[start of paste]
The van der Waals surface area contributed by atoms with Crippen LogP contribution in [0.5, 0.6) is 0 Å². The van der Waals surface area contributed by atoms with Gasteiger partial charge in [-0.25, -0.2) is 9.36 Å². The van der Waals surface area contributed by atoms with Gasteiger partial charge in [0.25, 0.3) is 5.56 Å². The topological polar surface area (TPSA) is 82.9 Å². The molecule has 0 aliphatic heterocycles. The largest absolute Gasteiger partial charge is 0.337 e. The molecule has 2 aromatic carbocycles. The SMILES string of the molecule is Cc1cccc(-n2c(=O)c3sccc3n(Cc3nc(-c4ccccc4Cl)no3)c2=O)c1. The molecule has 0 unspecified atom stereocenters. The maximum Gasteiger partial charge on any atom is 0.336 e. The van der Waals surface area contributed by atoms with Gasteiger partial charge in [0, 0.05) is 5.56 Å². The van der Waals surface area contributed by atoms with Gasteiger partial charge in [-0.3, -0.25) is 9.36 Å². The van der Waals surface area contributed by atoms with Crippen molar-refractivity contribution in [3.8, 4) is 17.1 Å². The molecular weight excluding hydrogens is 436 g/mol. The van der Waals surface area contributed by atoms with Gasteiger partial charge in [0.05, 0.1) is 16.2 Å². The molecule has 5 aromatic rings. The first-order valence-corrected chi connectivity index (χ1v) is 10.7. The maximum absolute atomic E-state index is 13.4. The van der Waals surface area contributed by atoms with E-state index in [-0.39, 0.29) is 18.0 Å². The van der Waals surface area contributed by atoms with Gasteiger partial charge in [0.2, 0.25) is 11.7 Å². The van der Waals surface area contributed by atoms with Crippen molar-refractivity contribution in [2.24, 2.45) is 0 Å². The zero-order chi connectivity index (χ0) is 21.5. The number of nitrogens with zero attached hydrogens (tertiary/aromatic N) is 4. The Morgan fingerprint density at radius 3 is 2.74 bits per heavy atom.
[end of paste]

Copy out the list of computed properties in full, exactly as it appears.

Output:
The van der Waals surface area contributed by atoms with Crippen LogP contribution in [0.5, 0.6) is 0 Å². The van der Waals surface area contributed by atoms with Gasteiger partial charge in [-0.25, -0.2) is 9.36 Å². The van der Waals surface area contributed by atoms with Gasteiger partial charge in [0.25, 0.3) is 5.56 Å². The topological polar surface area (TPSA) is 82.9 Å². The molecule has 0 aliphatic heterocycles. The largest absolute Gasteiger partial charge is 0.337 e. The molecule has 2 aromatic carbocycles. The SMILES string of the molecule is Cc1cccc(-n2c(=O)c3sccc3n(Cc3nc(-c4ccccc4Cl)no3)c2=O)c1. The molecule has 0 unspecified atom stereocenters. The maximum Gasteiger partial charge on any atom is 0.336 e. The van der Waals surface area contributed by atoms with Gasteiger partial charge in [0, 0.05) is 5.56 Å². The van der Waals surface area contributed by atoms with Gasteiger partial charge in [-0.3, -0.25) is 9.36 Å². The van der Waals surface area contributed by atoms with Crippen molar-refractivity contribution in [3.8, 4) is 17.1 Å². The molecular weight excluding hydrogens is 436 g/mol. The van der Waals surface area contributed by atoms with Gasteiger partial charge in [0.05, 0.1) is 16.2 Å². The molecule has 5 aromatic rings. The first-order valence-corrected chi connectivity index (χ1v) is 10.7. The maximum absolute atomic E-state index is 13.4. The van der Waals surface area contributed by atoms with E-state index in [-0.39, 0.29) is 18.0 Å². The van der Waals surface area contributed by atoms with Gasteiger partial charge in [0.2, 0.25) is 11.7 Å². The van der Waals surface area contributed by atoms with Crippen molar-refractivity contribution in [2.24, 2.45) is 0 Å². The zero-order chi connectivity index (χ0) is 21.5. The number of nitrogens with zero attached hydrogens (tertiary/aromatic N) is 4. The Morgan fingerprint density at radius 3 is 2.74 bits per heavy atom.